The 10 Biggest Book Burnings in Literary History

By: Samantha Gray

Slow news days often seem to involve some story or another about literary burnings in America and abroad, with the Harry Potter series and the Qur’an seemingly popular targets for reactionary moral guardians these days. Their torches and (usually metaphorical) pitchforks stem from millennia of censorship and colonialism. As human nature pushes some to destroy or suppress what they can’t understand, book burnings often lead to future frustrations, as academics and other interested readers eventually lose out on valuable scholarly resources. These book burnings represent massive destruction of history and culture, but their impact makes us remember landmark literature, some of which might very well have improved humanity’s lot had they only survived.


    The Library of the University of Louvain

    When German soldiers torched University of Louvain’s library during World War I, scholars across the globe mourned the loss of irreplaceable Renaissance and Gothic literary works and one of the only surviving written examples of a rare Easter Island language. More than 300,000 volumes perished in the blaze along with other priceless historical artifacts and artworks, which generally seem to accompany literature into oblivion in some of the most infamous examples of purging.



    Irish National Archives

    Nobody knows for certain who bombed the Irish National Archives in 1922, resulting in the almost universal loss of the Public Record Office of Ireland. The government blames the Irish Republican Army, the Irish Republican Army claims the whole thing was an accident. Just about the only thing anyone can agree on is the devastating loss of centuries upon centuries of history obliterated completely in one conflagration. A small number of 14th century manuscripts miraculously managed to survive, but these days much of what politicians and academics can glean about Irish official history comes from only the 19th and 20th.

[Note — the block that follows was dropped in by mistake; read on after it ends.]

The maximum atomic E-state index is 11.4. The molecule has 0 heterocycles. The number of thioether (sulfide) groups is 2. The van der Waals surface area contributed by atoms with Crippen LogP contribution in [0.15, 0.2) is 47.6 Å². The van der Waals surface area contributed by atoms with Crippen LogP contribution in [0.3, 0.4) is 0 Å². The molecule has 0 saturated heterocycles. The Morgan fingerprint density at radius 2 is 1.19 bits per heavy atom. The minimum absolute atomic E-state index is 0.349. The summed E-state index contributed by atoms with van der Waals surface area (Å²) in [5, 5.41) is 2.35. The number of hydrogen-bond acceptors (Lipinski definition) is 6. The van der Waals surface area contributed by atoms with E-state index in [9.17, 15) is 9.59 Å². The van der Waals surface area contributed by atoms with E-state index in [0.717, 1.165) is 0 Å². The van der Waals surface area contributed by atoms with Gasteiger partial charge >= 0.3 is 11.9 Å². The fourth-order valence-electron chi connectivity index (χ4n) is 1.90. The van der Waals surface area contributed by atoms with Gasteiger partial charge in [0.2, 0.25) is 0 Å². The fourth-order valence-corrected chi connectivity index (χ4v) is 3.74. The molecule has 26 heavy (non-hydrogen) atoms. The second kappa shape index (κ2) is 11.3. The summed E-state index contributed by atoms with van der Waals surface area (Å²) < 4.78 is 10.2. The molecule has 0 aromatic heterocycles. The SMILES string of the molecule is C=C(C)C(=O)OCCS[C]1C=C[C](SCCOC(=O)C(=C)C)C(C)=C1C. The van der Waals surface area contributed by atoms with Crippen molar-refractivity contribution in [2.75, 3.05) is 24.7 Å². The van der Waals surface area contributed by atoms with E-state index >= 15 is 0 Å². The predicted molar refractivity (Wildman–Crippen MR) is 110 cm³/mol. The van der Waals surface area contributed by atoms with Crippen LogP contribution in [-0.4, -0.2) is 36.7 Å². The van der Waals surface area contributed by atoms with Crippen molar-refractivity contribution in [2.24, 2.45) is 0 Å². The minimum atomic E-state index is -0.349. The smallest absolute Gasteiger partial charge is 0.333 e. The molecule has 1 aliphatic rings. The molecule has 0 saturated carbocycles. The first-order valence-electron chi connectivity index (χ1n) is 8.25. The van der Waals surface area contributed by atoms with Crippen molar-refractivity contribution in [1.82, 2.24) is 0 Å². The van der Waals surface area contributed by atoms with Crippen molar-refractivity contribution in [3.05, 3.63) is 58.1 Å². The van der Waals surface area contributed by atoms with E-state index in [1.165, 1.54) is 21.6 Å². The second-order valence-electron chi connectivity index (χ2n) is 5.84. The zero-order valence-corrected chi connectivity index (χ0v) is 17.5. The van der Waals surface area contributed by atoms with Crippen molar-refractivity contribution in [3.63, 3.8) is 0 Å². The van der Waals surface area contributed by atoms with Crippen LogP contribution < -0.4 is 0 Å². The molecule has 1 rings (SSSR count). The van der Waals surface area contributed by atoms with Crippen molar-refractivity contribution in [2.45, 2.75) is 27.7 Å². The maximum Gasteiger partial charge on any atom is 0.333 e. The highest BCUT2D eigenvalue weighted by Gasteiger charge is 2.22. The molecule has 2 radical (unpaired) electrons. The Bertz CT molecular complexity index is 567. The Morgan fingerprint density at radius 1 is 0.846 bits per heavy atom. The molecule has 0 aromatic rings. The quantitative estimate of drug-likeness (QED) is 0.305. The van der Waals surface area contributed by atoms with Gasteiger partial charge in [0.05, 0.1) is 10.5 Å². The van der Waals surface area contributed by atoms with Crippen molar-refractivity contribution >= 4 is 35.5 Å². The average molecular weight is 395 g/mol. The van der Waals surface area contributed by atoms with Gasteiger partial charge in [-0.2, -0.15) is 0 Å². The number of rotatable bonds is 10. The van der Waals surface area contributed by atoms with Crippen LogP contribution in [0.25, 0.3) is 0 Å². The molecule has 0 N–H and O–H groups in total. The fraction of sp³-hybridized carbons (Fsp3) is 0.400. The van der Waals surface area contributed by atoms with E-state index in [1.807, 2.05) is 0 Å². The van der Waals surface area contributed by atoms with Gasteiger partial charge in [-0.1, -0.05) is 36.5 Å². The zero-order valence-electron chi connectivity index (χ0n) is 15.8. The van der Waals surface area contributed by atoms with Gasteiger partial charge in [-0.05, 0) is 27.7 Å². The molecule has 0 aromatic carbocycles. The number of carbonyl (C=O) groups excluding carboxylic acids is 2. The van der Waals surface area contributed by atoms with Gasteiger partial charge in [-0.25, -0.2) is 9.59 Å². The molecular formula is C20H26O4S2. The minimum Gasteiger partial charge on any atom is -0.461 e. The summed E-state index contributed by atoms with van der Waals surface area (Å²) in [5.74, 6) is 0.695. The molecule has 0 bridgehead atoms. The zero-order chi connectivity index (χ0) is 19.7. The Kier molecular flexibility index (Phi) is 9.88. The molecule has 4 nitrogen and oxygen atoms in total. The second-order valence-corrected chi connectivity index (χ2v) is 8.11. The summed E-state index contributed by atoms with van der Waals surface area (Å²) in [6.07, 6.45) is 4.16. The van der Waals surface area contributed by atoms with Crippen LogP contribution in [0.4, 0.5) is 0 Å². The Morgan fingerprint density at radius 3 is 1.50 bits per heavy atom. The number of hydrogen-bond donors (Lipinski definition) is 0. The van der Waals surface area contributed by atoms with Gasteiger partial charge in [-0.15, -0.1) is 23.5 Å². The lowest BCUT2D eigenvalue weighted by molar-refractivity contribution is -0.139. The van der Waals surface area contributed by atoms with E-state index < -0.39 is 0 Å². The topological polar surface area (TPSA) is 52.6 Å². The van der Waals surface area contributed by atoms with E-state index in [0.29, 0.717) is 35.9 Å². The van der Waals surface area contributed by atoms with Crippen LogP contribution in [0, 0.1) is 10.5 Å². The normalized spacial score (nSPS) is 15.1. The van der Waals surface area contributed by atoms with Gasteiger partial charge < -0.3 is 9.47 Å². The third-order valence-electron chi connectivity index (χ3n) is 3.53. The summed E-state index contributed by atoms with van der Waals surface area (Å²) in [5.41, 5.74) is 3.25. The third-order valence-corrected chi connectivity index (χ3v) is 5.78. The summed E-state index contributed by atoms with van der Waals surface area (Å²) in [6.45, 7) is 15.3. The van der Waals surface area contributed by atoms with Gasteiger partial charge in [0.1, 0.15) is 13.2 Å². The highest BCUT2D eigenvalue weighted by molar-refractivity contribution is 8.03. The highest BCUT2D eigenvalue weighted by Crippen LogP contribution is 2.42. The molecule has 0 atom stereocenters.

Burning the Books and Killing the Scholars

    China’s first emperor completely altered the nation’s history by demanding the destruction of Confucian philosophy and literature hailing from defeated regions. Anecdotes – though no definitive proof – also link Qin Shihuangdi to the live burial genocide of scholars he deemed culturally threatening. Obviously, historians have yet to unearth a solid number for the books he destroyed, but the overarching impact his raging paranoia left behind still resonates even today. Entire schools and academic corners may have wound up lost forever as a result!



    The Library of Alexandria

    When the Library of Alexandria, one of the world’s first, burned at the (theorized) behest of a conquering Julius Caesar, academics believe it may actually stand as one of the all-time biggest book burnings. Even factoring out sheer volume, the destruction is undeniably among the most significant examples of completely game-changing book burning. Seeing as how innovations such as the “screw-shaped water pump,” geometry, the Earth’s circumference, and more happened right there, it’s probable that many others went extinct alongside original works by Plato, Aristotle, and other great thinkers.



    Nalanda University